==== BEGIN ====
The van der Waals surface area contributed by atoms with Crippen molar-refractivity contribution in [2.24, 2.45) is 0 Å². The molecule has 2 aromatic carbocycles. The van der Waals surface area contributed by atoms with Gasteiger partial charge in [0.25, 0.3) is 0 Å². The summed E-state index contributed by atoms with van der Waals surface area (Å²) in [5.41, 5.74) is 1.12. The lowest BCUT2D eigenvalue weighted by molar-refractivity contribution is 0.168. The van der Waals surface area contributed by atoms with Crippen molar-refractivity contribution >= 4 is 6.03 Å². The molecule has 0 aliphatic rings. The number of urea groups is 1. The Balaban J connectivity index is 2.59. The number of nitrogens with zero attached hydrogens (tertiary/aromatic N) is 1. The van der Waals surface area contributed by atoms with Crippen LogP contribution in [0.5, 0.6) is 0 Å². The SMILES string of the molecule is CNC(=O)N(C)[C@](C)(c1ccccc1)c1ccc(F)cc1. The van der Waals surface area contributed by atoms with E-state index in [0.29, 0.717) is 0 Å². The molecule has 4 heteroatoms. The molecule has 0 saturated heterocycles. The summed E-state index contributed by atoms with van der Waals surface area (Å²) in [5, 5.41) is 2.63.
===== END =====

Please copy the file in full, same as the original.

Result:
The van der Waals surface area contributed by atoms with Crippen molar-refractivity contribution in [2.24, 2.45) is 0 Å². The molecule has 2 aromatic carbocycles. The van der Waals surface area contributed by atoms with Gasteiger partial charge in [0.25, 0.3) is 0 Å². The summed E-state index contributed by atoms with van der Waals surface area (Å²) in [5.41, 5.74) is 1.12. The lowest BCUT2D eigenvalue weighted by molar-refractivity contribution is 0.168. The van der Waals surface area contributed by atoms with Crippen molar-refractivity contribution >= 4 is 6.03 Å². The molecule has 0 aliphatic rings. The number of urea groups is 1. The Balaban J connectivity index is 2.59. The number of nitrogens with zero attached hydrogens (tertiary/aromatic N) is 1. The van der Waals surface area contributed by atoms with Crippen LogP contribution in [0.5, 0.6) is 0 Å². The SMILES string of the molecule is CNC(=O)N(C)[C@](C)(c1ccccc1)c1ccc(F)cc1. The van der Waals surface area contributed by atoms with E-state index in [0.29, 0.717) is 0 Å². The molecule has 4 heteroatoms. The molecule has 0 saturated heterocycles. The summed E-state index contributed by atoms with van der Waals surface area (Å²) in [5, 5.41) is 2.63.